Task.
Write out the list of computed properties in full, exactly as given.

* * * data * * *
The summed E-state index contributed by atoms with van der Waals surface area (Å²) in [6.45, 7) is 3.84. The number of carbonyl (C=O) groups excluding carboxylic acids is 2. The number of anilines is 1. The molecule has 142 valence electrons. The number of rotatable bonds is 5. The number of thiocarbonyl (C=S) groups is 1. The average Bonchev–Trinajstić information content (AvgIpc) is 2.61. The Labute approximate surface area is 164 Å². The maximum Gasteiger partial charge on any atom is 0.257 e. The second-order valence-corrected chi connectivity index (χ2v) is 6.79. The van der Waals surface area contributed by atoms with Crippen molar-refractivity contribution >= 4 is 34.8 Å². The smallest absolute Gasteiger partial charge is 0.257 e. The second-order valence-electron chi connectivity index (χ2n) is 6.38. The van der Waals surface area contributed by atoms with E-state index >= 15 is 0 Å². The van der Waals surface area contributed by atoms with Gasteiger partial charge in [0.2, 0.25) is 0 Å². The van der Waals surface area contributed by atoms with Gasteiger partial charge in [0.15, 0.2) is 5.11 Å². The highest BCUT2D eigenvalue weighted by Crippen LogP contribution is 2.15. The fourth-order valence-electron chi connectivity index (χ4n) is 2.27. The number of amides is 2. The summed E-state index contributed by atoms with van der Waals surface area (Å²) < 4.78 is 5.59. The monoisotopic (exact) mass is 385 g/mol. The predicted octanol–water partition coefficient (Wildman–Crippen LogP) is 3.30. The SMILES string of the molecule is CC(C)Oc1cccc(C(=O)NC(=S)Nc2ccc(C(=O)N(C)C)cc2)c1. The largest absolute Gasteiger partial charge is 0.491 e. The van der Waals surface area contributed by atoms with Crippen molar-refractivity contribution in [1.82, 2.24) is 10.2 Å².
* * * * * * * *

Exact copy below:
The summed E-state index contributed by atoms with van der Waals surface area (Å²) in [6.45, 7) is 3.84. The number of carbonyl (C=O) groups excluding carboxylic acids is 2. The number of anilines is 1. The molecule has 142 valence electrons. The number of rotatable bonds is 5. The number of thiocarbonyl (C=S) groups is 1. The average Bonchev–Trinajstić information content (AvgIpc) is 2.61. The Labute approximate surface area is 164 Å². The maximum Gasteiger partial charge on any atom is 0.257 e. The second-order valence-corrected chi connectivity index (χ2v) is 6.79. The van der Waals surface area contributed by atoms with Crippen molar-refractivity contribution >= 4 is 34.8 Å². The smallest absolute Gasteiger partial charge is 0.257 e. The second-order valence-electron chi connectivity index (χ2n) is 6.38. The van der Waals surface area contributed by atoms with E-state index >= 15 is 0 Å². The van der Waals surface area contributed by atoms with Gasteiger partial charge in [0.2, 0.25) is 0 Å². The van der Waals surface area contributed by atoms with Gasteiger partial charge in [0.15, 0.2) is 5.11 Å². The highest BCUT2D eigenvalue weighted by Crippen LogP contribution is 2.15. The fourth-order valence-electron chi connectivity index (χ4n) is 2.27. The number of amides is 2. The summed E-state index contributed by atoms with van der Waals surface area (Å²) < 4.78 is 5.59. The monoisotopic (exact) mass is 385 g/mol. The predicted octanol–water partition coefficient (Wildman–Crippen LogP) is 3.30. The SMILES string of the molecule is CC(C)Oc1cccc(C(=O)NC(=S)Nc2ccc(C(=O)N(C)C)cc2)c1. The largest absolute Gasteiger partial charge is 0.491 e. The van der Waals surface area contributed by atoms with Crippen molar-refractivity contribution in [1.82, 2.24) is 10.2 Å².